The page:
In the current environment of sustainable investing, we encounter two nearly interchangeable terms: carbon offsets and carbon credits. Both could be thought of as a digital trade against carbon emissions. Of course, digital transformation is a dominant force today in all areas of business and commerce, and as investors, we must recognize and adapt to digitalization as a new classification in a portfolio asset mix. Carbon offsets and carbon credits are key aspects of the digital asset class, as are the hotly debated cryptocurrencies.
Simply stated, when someone buys a carbon offset or credit, CO2 corresponding to that credit or offset is “retired” and cannot be used or sold again. The main difference between the two is that carbon offsets remove greenhouse gases while carbon credits reduce greenhouse gases. Consider a manufacturing plant that discharges pollution into a local river. The offset would be to remove the pollution from the river. The credit would be to pay another manufacturing company to release fewer pollutants into the river so that the level of pollution does not increase. Another example: An airline could purchase carbon credits from a timber project to offset their aircrafts’ fuel consumption during flights.
Another key distinction between the two is that carbon offsets are typically initiated by companies, while governments issue carbon credits. When a company buys a carbon credit from the government, they gain permission to generate one ton of CO2 emissions. If a company makes less pollution than their limit, it can sell the excess credits to other companies that can’t stay within their limits. As such, companies that have been issued maximums but cannot reorganize their operations to accommodate them have to buy carbon credits.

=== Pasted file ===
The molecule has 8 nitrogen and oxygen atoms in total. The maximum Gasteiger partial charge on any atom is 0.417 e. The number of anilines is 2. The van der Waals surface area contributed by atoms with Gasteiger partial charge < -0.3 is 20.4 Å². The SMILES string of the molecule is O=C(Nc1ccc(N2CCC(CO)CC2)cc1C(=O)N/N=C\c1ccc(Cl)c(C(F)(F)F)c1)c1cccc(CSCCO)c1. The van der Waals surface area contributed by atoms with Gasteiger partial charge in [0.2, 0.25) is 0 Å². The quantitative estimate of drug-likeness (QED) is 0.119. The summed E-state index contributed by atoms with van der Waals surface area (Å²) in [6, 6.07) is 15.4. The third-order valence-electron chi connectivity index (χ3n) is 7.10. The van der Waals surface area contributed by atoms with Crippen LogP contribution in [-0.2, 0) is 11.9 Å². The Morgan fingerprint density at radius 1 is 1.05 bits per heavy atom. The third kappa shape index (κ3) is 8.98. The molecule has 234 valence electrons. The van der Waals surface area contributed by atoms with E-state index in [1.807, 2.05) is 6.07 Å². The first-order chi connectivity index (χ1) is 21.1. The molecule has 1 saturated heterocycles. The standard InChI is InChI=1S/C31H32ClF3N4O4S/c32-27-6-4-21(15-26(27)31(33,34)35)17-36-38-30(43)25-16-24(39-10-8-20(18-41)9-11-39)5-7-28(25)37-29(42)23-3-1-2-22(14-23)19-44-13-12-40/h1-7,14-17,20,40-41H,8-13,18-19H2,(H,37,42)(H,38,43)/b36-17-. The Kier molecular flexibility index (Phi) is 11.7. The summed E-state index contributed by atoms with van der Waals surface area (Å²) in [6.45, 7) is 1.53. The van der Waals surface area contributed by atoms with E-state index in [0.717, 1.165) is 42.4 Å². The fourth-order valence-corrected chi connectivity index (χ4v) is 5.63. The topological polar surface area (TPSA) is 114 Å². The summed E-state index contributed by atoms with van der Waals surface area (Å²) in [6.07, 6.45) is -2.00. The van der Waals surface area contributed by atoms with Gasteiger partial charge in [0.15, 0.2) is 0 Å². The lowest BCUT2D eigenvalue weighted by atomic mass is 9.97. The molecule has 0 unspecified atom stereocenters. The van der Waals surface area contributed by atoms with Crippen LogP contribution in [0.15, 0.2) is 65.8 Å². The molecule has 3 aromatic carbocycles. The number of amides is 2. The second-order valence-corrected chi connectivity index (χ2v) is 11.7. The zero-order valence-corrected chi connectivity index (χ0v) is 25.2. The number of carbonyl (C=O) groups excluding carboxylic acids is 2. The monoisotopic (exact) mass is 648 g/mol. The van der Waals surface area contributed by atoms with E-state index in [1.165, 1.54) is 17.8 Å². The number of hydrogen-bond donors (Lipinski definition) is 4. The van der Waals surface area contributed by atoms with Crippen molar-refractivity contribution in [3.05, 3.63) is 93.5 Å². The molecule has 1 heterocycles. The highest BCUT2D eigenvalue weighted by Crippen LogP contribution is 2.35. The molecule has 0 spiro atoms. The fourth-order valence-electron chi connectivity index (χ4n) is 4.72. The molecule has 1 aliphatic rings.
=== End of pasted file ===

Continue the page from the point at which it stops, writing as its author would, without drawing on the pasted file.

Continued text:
Carbon Offsets in practice: In 2021, JP Morgan made headlines by acquiring timber management company Campbell Global for $500 million with the goal of selling that company’s carbon offsets. In essence, by owning and operating a large tract of timber, J.P. Morgan is essentially pulling or removing CO2 emissions from the atmosphere, creating a carbon offset.
Carbon Credits in practice: Tesla is a prominent player in this field. In 2019, Tesla recorded more than $350 million in carbon credit sales to other automakers. Those Tesla competitors bought from Tesla to meet their regulatory emissions standards. This past year in 2022, Tesla carbon credit sales were up more than 40 percent year over year. Selling carbon credits is not only a profitable venture for Tesla, but has provided a competitive advantage.
A key to both offsets and credits is that a company can effectively reduce emissions even if it does not actually change its processes to eliminate its own emissions.
The need to comply with regulatory emissions standards is an ever-evolving landscape. The potential benefits of sustainable investing from financial, digital, and environmental perspectives will only continue to grow.
1. Sustainable investing -Directs investment capital to companies that seek to combat climate change, environmental destruction, while promoting corporate responsibility.
2. Carbon offsets – a reduction or removal of emissions of carbon dioxide or other greenhouse gases made in order to compensate for emissions made elsewhere. Offsets are measured in tonnes of carbon dioxide-equivalent (CO2e).
3. Carbon credits – a tradable certificate or permit representing the right to emit a set amount of carbon dioxide or the equivalent amount of a different greenhouse gas (tCO2e).
Source: Global Sustainable Investment Review 2020
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